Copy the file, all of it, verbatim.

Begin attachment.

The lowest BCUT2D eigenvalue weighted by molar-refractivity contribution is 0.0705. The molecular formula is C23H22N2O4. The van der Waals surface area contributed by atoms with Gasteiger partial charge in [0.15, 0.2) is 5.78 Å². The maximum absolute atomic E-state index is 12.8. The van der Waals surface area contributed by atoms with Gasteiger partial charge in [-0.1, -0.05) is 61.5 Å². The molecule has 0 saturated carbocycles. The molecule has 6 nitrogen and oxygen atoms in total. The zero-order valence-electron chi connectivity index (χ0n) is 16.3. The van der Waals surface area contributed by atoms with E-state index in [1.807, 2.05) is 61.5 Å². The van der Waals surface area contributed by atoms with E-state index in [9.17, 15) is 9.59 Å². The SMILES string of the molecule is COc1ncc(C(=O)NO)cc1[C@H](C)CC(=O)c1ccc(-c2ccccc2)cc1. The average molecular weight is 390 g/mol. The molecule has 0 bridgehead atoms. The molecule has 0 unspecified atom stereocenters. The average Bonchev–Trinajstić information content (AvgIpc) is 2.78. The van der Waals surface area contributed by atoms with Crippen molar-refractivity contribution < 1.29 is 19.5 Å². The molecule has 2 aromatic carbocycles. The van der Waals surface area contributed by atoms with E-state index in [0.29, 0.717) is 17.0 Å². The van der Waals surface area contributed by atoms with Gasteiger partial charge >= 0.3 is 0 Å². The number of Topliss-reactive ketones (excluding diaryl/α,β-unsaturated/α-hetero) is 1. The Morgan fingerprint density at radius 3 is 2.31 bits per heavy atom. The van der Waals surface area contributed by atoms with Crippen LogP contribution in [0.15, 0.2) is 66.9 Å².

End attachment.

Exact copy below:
The lowest BCUT2D eigenvalue weighted by molar-refractivity contribution is 0.0705. The molecular formula is C23H22N2O4. The van der Waals surface area contributed by atoms with Gasteiger partial charge in [0.15, 0.2) is 5.78 Å². The maximum absolute atomic E-state index is 12.8. The van der Waals surface area contributed by atoms with Gasteiger partial charge in [-0.1, -0.05) is 61.5 Å². The molecule has 0 saturated carbocycles. The molecule has 6 nitrogen and oxygen atoms in total. The zero-order valence-electron chi connectivity index (χ0n) is 16.3. The van der Waals surface area contributed by atoms with E-state index in [1.807, 2.05) is 61.5 Å². The van der Waals surface area contributed by atoms with E-state index in [9.17, 15) is 9.59 Å². The SMILES string of the molecule is COc1ncc(C(=O)NO)cc1[C@H](C)CC(=O)c1ccc(-c2ccccc2)cc1. The average molecular weight is 390 g/mol. The molecule has 0 bridgehead atoms. The molecule has 0 unspecified atom stereocenters. The average Bonchev–Trinajstić information content (AvgIpc) is 2.78. The van der Waals surface area contributed by atoms with Crippen molar-refractivity contribution < 1.29 is 19.5 Å². The molecule has 2 aromatic carbocycles. The van der Waals surface area contributed by atoms with E-state index in [0.29, 0.717) is 17.0 Å². The van der Waals surface area contributed by atoms with Gasteiger partial charge >= 0.3 is 0 Å². The number of Topliss-reactive ketones (excluding diaryl/α,β-unsaturated/α-hetero) is 1. The Morgan fingerprint density at radius 3 is 2.31 bits per heavy atom. The van der Waals surface area contributed by atoms with Crippen LogP contribution in [0.15, 0.2) is 66.9 Å².